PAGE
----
Microcredit does not challenge local hierarchies
Amongst the microcredit proponents, providing finance to the poor is the magic bullet that will solve poverty, making it unnecessary to question existing inequality since the overall economic pie will simply grow as the poor create their own share of wealth and leave existing wealth in the few hands who already hold it. For example, in Bangladesh, where microcredit originated, loans to the poor force no one to recognize that during the 1990s and into the 2000s (while the overall economy grew), “especially large” increases in inequality took place, which has been proven to “damp the poverty reducing impact of a given amount of growth,” to quote one study.
Likewise, in India, home of the largest microcredit institutions, providing loans to the poor in no way necessitates recognizing, dealing with, or resolving discrimination that still stems from the caste system, resulting in extreme poverty afflicting the lower castes while the upper and middle castes benefit from economic growth. Similarly, in the US, where organizations are now providing microcredit loans to the so-called ‘urban poor’, there is no recognition that the top 10% of society owns 69.8% of the wealth .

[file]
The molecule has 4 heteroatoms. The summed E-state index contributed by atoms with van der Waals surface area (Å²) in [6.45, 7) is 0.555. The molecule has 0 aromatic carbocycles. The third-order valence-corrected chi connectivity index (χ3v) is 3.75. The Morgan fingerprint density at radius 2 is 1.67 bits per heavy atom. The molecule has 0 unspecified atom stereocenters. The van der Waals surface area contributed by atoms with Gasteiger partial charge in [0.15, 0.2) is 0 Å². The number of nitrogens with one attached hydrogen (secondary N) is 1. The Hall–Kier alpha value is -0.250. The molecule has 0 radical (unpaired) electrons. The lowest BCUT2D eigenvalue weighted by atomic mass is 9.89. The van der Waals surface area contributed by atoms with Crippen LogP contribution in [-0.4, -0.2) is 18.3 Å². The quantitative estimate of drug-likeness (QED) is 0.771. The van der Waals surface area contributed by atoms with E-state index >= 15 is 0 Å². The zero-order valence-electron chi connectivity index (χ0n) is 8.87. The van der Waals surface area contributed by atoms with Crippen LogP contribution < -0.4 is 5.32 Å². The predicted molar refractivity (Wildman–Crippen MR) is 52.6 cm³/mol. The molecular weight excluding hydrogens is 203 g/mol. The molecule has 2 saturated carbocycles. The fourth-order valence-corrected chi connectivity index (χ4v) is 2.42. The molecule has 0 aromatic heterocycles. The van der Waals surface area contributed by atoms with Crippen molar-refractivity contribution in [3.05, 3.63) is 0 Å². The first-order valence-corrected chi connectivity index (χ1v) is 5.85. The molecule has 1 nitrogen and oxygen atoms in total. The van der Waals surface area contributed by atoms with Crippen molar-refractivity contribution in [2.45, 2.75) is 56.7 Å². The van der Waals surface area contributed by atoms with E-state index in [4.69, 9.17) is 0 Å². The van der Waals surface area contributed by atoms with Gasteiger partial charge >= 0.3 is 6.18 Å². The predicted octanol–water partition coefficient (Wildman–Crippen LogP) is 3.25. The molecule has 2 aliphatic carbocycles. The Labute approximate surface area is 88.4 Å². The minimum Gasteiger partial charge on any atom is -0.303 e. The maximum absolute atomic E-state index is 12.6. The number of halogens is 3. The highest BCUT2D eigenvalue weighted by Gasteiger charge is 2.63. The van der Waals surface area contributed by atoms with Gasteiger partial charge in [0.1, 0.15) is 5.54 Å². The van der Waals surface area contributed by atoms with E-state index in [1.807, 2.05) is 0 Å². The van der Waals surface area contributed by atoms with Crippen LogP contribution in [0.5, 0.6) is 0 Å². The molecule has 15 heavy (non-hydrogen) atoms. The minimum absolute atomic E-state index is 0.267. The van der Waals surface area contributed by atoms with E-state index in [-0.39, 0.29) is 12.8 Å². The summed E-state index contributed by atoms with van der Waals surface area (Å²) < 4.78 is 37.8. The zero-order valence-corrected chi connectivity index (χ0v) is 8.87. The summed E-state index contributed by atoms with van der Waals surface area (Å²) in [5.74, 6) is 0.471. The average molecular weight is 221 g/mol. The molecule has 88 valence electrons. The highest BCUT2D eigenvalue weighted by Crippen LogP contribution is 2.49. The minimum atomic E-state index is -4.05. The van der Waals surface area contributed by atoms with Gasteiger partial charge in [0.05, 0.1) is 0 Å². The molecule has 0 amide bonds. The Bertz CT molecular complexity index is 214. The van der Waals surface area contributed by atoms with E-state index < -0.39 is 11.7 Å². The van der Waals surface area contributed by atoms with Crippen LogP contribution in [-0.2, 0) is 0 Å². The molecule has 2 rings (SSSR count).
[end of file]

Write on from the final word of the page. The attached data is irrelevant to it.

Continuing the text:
There is also no acknowledgement of the structural problems that keep this wealth distribution in place and that pushing credit to the poor has been done for many, many years – nothing new or novel. In Canada, moreover, where microcredit is now being promoted as a solution to poverty in First Nations communities, the loans, supported by the Canadian government itself, obscures recognition of the genocidal and colonial relationship between the Canadian state and the native people that is at the root of reserve poverty in the first place. Thus, it is no surprise that there are no objections to microcredit from the wealthy in the United States and Bangladesh, the top castes in India, and the government in Canada, all of whom are able to maintain their positions as oppressors in their respective localized hierarchies, whilst feeling good about it by providing credit to the poor.
Microcredit reinforces the capitalist myth of development